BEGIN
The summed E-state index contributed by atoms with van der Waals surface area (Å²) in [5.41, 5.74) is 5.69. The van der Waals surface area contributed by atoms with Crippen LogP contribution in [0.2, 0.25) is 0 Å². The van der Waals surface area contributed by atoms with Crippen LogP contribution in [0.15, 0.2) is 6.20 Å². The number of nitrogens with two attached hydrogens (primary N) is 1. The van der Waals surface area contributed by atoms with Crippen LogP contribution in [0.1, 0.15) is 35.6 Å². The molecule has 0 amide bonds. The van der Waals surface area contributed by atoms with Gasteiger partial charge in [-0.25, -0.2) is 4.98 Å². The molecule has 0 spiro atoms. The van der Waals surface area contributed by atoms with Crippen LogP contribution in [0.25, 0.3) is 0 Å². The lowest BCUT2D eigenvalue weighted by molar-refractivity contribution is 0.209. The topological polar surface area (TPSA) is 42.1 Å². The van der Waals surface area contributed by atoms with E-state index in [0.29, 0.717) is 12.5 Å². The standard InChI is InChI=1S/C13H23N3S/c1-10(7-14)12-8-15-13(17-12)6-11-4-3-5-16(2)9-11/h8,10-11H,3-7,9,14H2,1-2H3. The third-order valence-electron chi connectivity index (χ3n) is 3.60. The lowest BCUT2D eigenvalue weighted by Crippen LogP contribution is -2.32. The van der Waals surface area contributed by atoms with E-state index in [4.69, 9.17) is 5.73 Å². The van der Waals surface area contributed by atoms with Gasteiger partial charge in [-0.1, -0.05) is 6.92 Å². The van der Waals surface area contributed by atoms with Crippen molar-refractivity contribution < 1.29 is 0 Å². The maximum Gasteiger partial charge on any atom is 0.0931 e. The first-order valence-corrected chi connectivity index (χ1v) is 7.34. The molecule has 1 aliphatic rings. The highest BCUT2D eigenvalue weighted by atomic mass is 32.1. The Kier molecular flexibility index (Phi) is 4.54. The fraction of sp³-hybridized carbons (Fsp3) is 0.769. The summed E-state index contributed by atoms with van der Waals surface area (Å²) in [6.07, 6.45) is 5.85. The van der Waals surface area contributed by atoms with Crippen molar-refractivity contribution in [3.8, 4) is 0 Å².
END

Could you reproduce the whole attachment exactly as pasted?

The summed E-state index contributed by atoms with van der Waals surface area (Å²) in [5.41, 5.74) is 5.69. The van der Waals surface area contributed by atoms with Crippen LogP contribution in [0.2, 0.25) is 0 Å². The van der Waals surface area contributed by atoms with Crippen LogP contribution in [0.15, 0.2) is 6.20 Å². The number of nitrogens with two attached hydrogens (primary N) is 1. The van der Waals surface area contributed by atoms with Crippen LogP contribution in [0.1, 0.15) is 35.6 Å². The molecule has 0 amide bonds. The van der Waals surface area contributed by atoms with Gasteiger partial charge in [-0.25, -0.2) is 4.98 Å². The molecule has 0 spiro atoms. The van der Waals surface area contributed by atoms with Crippen LogP contribution in [0.25, 0.3) is 0 Å². The lowest BCUT2D eigenvalue weighted by molar-refractivity contribution is 0.209. The topological polar surface area (TPSA) is 42.1 Å². The van der Waals surface area contributed by atoms with E-state index in [0.29, 0.717) is 12.5 Å². The standard InChI is InChI=1S/C13H23N3S/c1-10(7-14)12-8-15-13(17-12)6-11-4-3-5-16(2)9-11/h8,10-11H,3-7,9,14H2,1-2H3. The third-order valence-electron chi connectivity index (χ3n) is 3.60. The lowest BCUT2D eigenvalue weighted by Crippen LogP contribution is -2.32. The van der Waals surface area contributed by atoms with E-state index in [4.69, 9.17) is 5.73 Å². The van der Waals surface area contributed by atoms with Gasteiger partial charge in [-0.1, -0.05) is 6.92 Å². The van der Waals surface area contributed by atoms with Crippen molar-refractivity contribution < 1.29 is 0 Å². The maximum Gasteiger partial charge on any atom is 0.0931 e. The first-order valence-corrected chi connectivity index (χ1v) is 7.34. The molecule has 1 aliphatic rings. The highest BCUT2D eigenvalue weighted by atomic mass is 32.1. The Kier molecular flexibility index (Phi) is 4.54. The fraction of sp³-hybridized carbons (Fsp3) is 0.769. The summed E-state index contributed by atoms with van der Waals surface area (Å²) in [6.07, 6.45) is 5.85. The van der Waals surface area contributed by atoms with Crippen molar-refractivity contribution in [3.8, 4) is 0 Å².